Wiley - Wood
Wiley. See Wylie.
Wilhair or Wilhere or Woolhare. Used as synonyms for Mac Elhair, which see.
Wilkinson or Wilcokson -
Mac William. Used as a synonym for Mac Quillan, which see, in Co. Down in the south - east of the Ulster Province.
Fitz William. English Viscount in Co. Dublin in the north - east of Southern Leinster who were at Merrion south of Dublin Bay were they had their Castle. Now in the south - east of the Leinster Province.
Mac William or Mac Williams. Highland Scottish origins. From the Clan Mac Farlane - Gaelic / Mac Uilliam. They were in the north of the Ulster Province. (Not connected to Fitz William).
Williams. Welsh origins. In all Provinces and not used by any of the Irish Septs to anglicize their names.
Williamson. Scottish origins. They were in the Ulster Province.
Willmore. Gaelicized as Mac Liammoir they were in Co. Tyrone in Central Southern Ulster in the 16th Century AD.
Wilmott or Wilmot. English origins. They have been in Ireland since the end of the 16th Century AD with a branch in Co. Kerry in the south - west of Southern Munster in 1614.
Wilson or Willson. English origins. They were in the Ulster Province.
Wims. See Weymes.
Windle (wind hill) English locative origins.They were in Co. Limerick in the mid - north - west of the Munster Province in the second half of the 17th Century AD and were known as Wingle in the Glin area there. Winkle was also used as a variant in the south of Co. Galway in Southern Connacht.
Mac Winey. Used as a variant for Mac Weeney, which see, in Co. Leitrim in Northern Connacht.
Wingfield or Wingfeild. James 1st the Stuart English King granted them the Vale of Glendalough and the Sugar Loaf Mountains, Enniskerry & Dargle near Bray. Lord Powerscourt / Sir Richard Wingfield now has 26,000 acres originally taken from the Irish Septs there after the Anglo - Norman Invasion by de La Poer / Power who was with Strongbow. It was then retaken back for the Irish by the "ferocious" Heremonian Ui Laoghaire Cu Corb Ui Dunlainge O Byrnes and O Tooles in Henry VIII's reign. It was then retaken by the English and given to the Talbots until 1608 when it was then given by James 1st to Sir Richard Wingfield who was created the English Lord Powerscourt in 1618.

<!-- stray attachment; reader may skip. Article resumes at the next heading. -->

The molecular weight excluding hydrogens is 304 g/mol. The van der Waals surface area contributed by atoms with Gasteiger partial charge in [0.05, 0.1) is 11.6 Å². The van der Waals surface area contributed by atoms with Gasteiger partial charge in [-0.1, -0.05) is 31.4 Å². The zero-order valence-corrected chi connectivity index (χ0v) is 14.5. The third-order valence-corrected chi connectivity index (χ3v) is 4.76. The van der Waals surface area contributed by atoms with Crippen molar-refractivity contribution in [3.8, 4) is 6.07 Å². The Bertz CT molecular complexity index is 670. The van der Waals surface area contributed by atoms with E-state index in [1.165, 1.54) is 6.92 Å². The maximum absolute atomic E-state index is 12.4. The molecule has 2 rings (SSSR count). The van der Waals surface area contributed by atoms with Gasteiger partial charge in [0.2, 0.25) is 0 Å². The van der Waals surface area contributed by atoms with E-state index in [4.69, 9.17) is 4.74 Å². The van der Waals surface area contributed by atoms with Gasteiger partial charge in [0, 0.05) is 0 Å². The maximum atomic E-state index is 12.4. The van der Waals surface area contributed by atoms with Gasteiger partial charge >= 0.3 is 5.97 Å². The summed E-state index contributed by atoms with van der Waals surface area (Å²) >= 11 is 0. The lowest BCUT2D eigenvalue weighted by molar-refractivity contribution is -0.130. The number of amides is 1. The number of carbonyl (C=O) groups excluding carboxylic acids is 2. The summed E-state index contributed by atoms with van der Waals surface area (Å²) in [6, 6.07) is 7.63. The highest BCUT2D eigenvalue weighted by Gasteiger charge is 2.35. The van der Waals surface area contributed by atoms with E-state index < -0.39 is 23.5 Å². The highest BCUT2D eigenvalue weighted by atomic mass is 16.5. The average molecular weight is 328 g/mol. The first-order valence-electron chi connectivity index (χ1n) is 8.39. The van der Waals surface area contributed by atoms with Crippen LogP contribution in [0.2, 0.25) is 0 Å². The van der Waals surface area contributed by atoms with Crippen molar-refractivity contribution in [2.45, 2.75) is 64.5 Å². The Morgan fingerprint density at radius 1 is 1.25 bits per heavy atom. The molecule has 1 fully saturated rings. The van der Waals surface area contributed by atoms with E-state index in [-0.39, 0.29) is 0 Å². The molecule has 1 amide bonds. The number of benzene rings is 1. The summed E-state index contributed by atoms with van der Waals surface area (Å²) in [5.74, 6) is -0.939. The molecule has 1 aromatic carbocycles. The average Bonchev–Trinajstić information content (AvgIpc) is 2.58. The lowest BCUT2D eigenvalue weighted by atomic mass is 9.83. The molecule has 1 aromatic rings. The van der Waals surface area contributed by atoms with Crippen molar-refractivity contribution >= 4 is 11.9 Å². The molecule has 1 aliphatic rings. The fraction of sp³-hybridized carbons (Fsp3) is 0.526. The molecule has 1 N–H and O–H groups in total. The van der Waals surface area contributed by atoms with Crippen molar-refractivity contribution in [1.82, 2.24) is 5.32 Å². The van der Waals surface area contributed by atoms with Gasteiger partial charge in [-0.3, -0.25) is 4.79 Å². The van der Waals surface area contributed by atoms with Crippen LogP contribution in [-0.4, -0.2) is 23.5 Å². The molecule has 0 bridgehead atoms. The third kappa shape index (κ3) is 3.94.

Winkle. See - Windle.
Winston. English origins. They were in Co. Waterford in the south - east of the Munster Province in 1573 and one member was the Sheriff of Waterford there. 2 members were Attainted (Off with their Heads) for supporting James 11 the Stuart English Catholic King. Now mainly found in Co. Dublin in the north - east of Southern Leinster.
Winston. They were in Co. Roscommon in the east of the Connacht Province.
Winter. They had their Estates in Co. Meath in Northern Leinster.
Winters or Winter. English name. Used as a synonym in Co. Tyrone in Central Ulster for Mac Alivery, which see - Irish / Mheic Giolla Gheimhridh (Winter).
Wisdom. English name. Used for O Kealy, which see - Irish / Ua Ceile in Co. Louth in the north - east of Northern Leinster.
Wise. See - Wyse.
Wiseman. English origins. They were in Co. Cork in Southern Munster since the 16th Century.
Wises. Anglo Norman origin. They were in Southern Leinster.
Wixted or Wickstead. English toponymic origins. They were in Co. Offaly in the north - west of Southern Leinster and nearby in Co. Tipperary in the north - east of the Munster Province since the Mid - 17th Century AD.
Woffington. English toponymic origins. They were in Co. Dublin in the north - east of Southern Leinster.
Wogan / Ugan. Welsh / Gwgan / gwg (frown). They were in Ireland in 1295 and their ruined Rathcoffey Castle is at Straffan in Co. Kildare in Central Southern Leinster. Sir Charles Wogan was a supporter of James 11 the Stuart English Catholic King, and a friend of his son, James III the Old Pretender, and he served in "Dillon's Regiment" of the Irish Brigade among the "Wild Geese."
Wolf or Wolfe. Used to anglicize their name by the O Mictyre who were the Chiefs of Imokilly / Ui Mac Caille in Co. Cork
Wolfe. See Woulfe.
O Wolohan. See O Woolahan.
Wolsey / Wulfsige (wolf victory). English origins. They were in the Ulster Province.
Wood. English origins. Often confused with Woods.
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